August 02, 2010
Six Degrees of Model Detail
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Susan Smith - Managing Editor

by Susan Smith - Managing Editor
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Industry News
Six Degrees of Model Detail
By Susan Smith

The AIA National Convention 2010 held in Miami this year in June highlighted how far Integrated Project Delivery (IPD) and Building Information Modeling (BIM) have come in the past year.

Sean Flaherty, CEO, Nemetschek North America, said their company focused on BIM workflows and promoted what they call “Open BIM,” which is BIM workflows based on open standards. Nemetschek showcased a number of different products used in conjunction with their Vectorworks on design projects.

Scia Engineer, the structural analysis package offered by sister company Nemetschek Scia, was used in a demo of an office project of an all steel multi-story building where users were interchanging the files using AIA IPD workflow between Vectorworks and Scia.

“We showed the “Level of Detail” (LOD) 200 kind of exchange for structural information and the LOD 300 and that's been building on a story that we've been pushing all year,” said Flaherty. “I think BIM tools are finally getting to the point that they're working fairly well and their interoperability is getting pretty strong. I think the burden is shifting back to the customers to actually find a way to put this into their practice.”

DC Riverside office building project featured in Nemetschek's Open BIM presentation at AIA. The project was a collaboration between Nemetschek North America (using Vectorworks Architect 2010 software), Nemetschek Scia (using Scia Engineer), and DDS-CAD (using MEP 6.5).

This has resulted in a lot of training done by Nemetschek this year and the production of many demo materials. “So we can say now you're doing more modeling, here's how you can use that information with other applications. Scia is a sister product of Vectorworks and DDS-CAD, our MEP design program, can be integrated around a Vectorworks design.”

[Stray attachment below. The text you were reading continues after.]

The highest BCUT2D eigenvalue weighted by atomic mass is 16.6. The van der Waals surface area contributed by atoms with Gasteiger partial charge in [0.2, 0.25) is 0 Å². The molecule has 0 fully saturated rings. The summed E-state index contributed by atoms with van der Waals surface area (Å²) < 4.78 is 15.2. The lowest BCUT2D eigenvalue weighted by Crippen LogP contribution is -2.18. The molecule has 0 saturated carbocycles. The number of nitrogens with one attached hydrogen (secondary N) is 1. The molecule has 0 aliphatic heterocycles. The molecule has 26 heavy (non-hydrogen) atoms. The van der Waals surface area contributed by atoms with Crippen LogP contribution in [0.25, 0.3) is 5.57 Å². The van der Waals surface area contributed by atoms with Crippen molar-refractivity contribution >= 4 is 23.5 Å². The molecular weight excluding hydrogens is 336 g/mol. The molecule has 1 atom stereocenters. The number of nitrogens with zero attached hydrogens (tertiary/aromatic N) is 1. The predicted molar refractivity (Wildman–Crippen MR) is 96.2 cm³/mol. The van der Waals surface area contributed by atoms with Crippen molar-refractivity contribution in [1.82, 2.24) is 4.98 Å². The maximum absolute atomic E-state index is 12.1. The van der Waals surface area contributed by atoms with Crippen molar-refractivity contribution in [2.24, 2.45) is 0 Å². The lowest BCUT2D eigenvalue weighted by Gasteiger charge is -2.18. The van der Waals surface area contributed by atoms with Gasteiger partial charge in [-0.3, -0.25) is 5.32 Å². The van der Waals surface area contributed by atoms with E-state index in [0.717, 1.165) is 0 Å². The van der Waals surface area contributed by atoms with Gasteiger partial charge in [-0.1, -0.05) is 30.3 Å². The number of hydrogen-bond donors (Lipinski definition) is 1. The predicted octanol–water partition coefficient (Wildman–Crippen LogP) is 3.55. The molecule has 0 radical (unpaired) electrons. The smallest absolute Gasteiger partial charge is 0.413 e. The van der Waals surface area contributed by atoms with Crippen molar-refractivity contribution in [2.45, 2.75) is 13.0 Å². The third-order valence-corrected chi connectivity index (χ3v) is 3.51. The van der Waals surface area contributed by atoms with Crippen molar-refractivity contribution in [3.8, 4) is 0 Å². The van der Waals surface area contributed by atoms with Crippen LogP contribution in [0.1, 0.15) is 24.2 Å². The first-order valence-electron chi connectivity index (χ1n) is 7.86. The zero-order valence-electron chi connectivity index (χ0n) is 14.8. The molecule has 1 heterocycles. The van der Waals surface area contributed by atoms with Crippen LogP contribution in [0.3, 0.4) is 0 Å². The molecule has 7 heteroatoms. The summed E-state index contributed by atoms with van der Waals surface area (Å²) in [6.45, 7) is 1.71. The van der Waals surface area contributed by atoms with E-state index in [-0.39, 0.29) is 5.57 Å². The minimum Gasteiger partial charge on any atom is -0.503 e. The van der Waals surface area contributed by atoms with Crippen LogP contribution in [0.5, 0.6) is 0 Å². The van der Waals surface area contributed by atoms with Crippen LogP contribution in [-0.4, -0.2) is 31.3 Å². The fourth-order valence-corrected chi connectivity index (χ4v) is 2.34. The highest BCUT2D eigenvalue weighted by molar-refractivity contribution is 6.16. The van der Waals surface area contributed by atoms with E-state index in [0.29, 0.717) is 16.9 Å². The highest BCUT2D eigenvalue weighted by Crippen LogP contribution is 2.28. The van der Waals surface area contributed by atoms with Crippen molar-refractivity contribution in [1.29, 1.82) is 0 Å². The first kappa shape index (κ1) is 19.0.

BIM Files for Submission

Flaherty commends the AIA with doing a really good job of defining a practical structure for doing BIM and sharing BIM among the different parties.

“We've been building workflows based on their recommendations,” said Flaherty. “They're one of the only ones in the world that deals with the issue of model detail. You've seen it a lot where people say they've delivered this BIM project or this new contracting agency requires BIM files for submission, but nobody actually says what that means. So what level of detail do you actually need to put into that model? The AIA has rigorously gone through and defined five levels of model detail and in your contract you can just refer to these -- this contract requires an LOD 400 model delivery and here's what that means. That means you have to have not just the structural elements but you have to have the structural connectors, the doors specified with hardware.” This deals with the big issue with BIM -- how are you going to handle the exchange legally?

Flaherty explained that LOD 100 is really volumetric space, almost like bubble diagram level, but a bit more detailed. LOD 400 is a fully manufacturable model that you can take to full fabrication for steel and other elements. Most architectural deliveries are going to happen at 200 and 300 levels.

This level of specificity has come about because more government agencies are starting to have BIM requirements in their RFPs. “Customers are coming to us and asking what does this mean -- the contract says you have to deliver BIM?” said Flaherty. “So we call the contracting officer and get a copy of the RFP and it doesn't really tell you what they want, it just says 'file shall be delivered as BIM file.' So to me, that's people pushing technology without understanding what it is. There's not going to be any value added from that.